American Chemical Society
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Protein–Protein Interaction Inhibition (2P2I)-Oriented Chemical Library Accelerates Hit Discovery

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journal contribution
posted on 2016-05-24, 00:00 authored by Sabine Milhas, Brigitt Raux, Stéphane Betzi, Carine Derviaux, Philippe Roche, Audrey Restouin, Marie-Jeanne Basse, Etienne Rebuffet, Adrien Lugari, Marion Badol, Rudra Kashyap, Jean-Claude Lissitzky, Cécilia Eydoux, Véronique Hamon, Marie-Edith Gourdel, Sébastien Combes, Pascale Zimmermann, Michel Aurrand-Lions, Thomas Roux, Catherine Rogers, Susanne Müller, Stefan Knapp, Eric Trinquet, Yves Collette, Jean-Claude Guillemot, Xavier Morelli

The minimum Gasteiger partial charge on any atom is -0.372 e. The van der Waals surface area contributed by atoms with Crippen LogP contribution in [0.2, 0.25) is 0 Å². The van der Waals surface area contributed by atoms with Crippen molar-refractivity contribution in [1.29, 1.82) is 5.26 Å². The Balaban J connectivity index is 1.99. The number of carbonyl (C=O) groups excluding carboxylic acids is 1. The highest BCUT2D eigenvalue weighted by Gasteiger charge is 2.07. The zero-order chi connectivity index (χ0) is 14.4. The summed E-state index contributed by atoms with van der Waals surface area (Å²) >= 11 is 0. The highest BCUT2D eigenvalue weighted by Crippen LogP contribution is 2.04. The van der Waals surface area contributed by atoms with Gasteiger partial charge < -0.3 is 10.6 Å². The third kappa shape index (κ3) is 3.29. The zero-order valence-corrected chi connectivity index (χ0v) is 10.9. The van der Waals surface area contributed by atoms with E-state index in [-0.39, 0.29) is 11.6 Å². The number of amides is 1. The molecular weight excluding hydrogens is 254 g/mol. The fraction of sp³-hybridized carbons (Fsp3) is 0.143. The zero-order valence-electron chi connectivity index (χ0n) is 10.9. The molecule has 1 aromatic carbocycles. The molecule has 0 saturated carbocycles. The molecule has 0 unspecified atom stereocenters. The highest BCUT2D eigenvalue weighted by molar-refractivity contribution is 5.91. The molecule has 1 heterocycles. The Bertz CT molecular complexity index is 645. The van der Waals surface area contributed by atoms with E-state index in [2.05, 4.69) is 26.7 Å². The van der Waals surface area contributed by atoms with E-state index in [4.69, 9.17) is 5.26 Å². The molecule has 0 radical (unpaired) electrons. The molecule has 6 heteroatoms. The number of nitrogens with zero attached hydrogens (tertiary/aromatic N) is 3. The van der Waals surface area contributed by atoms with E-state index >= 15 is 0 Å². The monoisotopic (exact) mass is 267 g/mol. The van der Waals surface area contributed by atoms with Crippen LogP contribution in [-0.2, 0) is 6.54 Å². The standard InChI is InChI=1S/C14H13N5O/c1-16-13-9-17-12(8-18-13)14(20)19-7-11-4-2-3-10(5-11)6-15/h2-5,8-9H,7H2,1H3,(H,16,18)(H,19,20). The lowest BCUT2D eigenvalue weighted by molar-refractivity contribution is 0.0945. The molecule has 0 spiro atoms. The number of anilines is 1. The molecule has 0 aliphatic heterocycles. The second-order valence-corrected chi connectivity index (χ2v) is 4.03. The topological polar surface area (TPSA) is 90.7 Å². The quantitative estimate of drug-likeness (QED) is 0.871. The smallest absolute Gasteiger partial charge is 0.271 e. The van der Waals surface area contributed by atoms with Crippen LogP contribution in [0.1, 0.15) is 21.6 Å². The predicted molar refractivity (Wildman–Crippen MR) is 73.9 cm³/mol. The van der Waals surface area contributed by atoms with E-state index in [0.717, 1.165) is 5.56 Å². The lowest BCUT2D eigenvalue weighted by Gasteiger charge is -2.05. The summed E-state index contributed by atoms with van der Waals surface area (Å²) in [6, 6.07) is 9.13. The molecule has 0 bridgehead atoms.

Protein–protein interactions (PPIs) represent an enormous source of opportunity for therapeutic intervention. We and others have recently pinpointed key rules that will help in identifying the next generation of innovative drugs to tackle this challenging class of targets within the next decade. We used these rules to design an oriented chemical library corresponding to a set of diverse “PPI-like” modulators with cores identified as privileged structures in therapeutics. In this work, we purchased the resulting 1664 structurally diverse compounds and evaluated them on a series of representative protein–protein interfaces with distinct “druggability” potential using homogeneous time-resolved fluorescence (HTRF) technology. For certain PPI classes, analysis of the hit rates revealed up to 100 enrichment factors compared with nonoriented chemical libraries. This observation correlates with the predicted “druggability” of the targets. A specific focus on selectivity profiles, the three-dimensional (3D) molecular modes of action resolved by X-ray crystallography, and the biological activities of identified hits targeting the well-defined “druggable” bromodomains of the bromo and extraterminal (BET) family are presented as a proof-of-concept. Overall, our present study illustrates the potency of machine learning-based oriented chemical libraries to accelerate the identification of hits targeting PPIs. A generalization of this method to a larger set of compounds will accelerate the discovery of original and potent probes for this challenging class of targets.